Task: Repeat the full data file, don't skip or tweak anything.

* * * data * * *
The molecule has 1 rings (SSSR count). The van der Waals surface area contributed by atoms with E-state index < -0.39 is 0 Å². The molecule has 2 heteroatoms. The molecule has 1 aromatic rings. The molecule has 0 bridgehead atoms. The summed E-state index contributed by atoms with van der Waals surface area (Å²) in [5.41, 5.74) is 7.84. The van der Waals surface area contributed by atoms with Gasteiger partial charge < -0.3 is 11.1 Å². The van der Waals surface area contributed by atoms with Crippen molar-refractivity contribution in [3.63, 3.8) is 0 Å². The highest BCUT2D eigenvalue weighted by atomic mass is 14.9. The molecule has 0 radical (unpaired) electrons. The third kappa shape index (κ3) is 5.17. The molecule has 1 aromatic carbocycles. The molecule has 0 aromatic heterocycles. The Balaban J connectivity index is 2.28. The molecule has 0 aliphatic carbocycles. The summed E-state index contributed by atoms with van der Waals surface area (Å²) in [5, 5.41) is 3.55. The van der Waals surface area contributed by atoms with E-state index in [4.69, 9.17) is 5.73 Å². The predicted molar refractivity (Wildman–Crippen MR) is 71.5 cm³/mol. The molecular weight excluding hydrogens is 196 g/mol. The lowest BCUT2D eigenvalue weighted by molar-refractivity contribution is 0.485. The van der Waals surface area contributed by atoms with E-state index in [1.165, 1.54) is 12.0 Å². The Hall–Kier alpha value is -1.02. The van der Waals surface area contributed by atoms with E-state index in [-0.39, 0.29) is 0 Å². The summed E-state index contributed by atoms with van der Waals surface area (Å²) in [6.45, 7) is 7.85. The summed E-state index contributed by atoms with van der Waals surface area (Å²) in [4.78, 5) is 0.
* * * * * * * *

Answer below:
The molecule has 1 rings (SSSR count). The van der Waals surface area contributed by atoms with E-state index < -0.39 is 0 Å². The molecule has 2 heteroatoms. The molecule has 1 aromatic rings. The molecule has 0 bridgehead atoms. The summed E-state index contributed by atoms with van der Waals surface area (Å²) in [5.41, 5.74) is 7.84. The van der Waals surface area contributed by atoms with Gasteiger partial charge < -0.3 is 11.1 Å². The van der Waals surface area contributed by atoms with Crippen molar-refractivity contribution in [3.63, 3.8) is 0 Å². The highest BCUT2D eigenvalue weighted by atomic mass is 14.9. The molecule has 0 radical (unpaired) electrons. The third kappa shape index (κ3) is 5.17. The molecule has 1 aromatic carbocycles. The molecule has 0 aromatic heterocycles. The Balaban J connectivity index is 2.28. The molecule has 0 aliphatic carbocycles. The summed E-state index contributed by atoms with van der Waals surface area (Å²) in [5, 5.41) is 3.55. The van der Waals surface area contributed by atoms with E-state index in [4.69, 9.17) is 5.73 Å². The predicted molar refractivity (Wildman–Crippen MR) is 71.5 cm³/mol. The molecular weight excluding hydrogens is 196 g/mol. The lowest BCUT2D eigenvalue weighted by molar-refractivity contribution is 0.485. The van der Waals surface area contributed by atoms with E-state index in [1.165, 1.54) is 12.0 Å². The Hall–Kier alpha value is -1.02. The van der Waals surface area contributed by atoms with E-state index in [-0.39, 0.29) is 0 Å². The summed E-state index contributed by atoms with van der Waals surface area (Å²) in [6.45, 7) is 7.85. The summed E-state index contributed by atoms with van der Waals surface area (Å²) in [4.78, 5) is 0.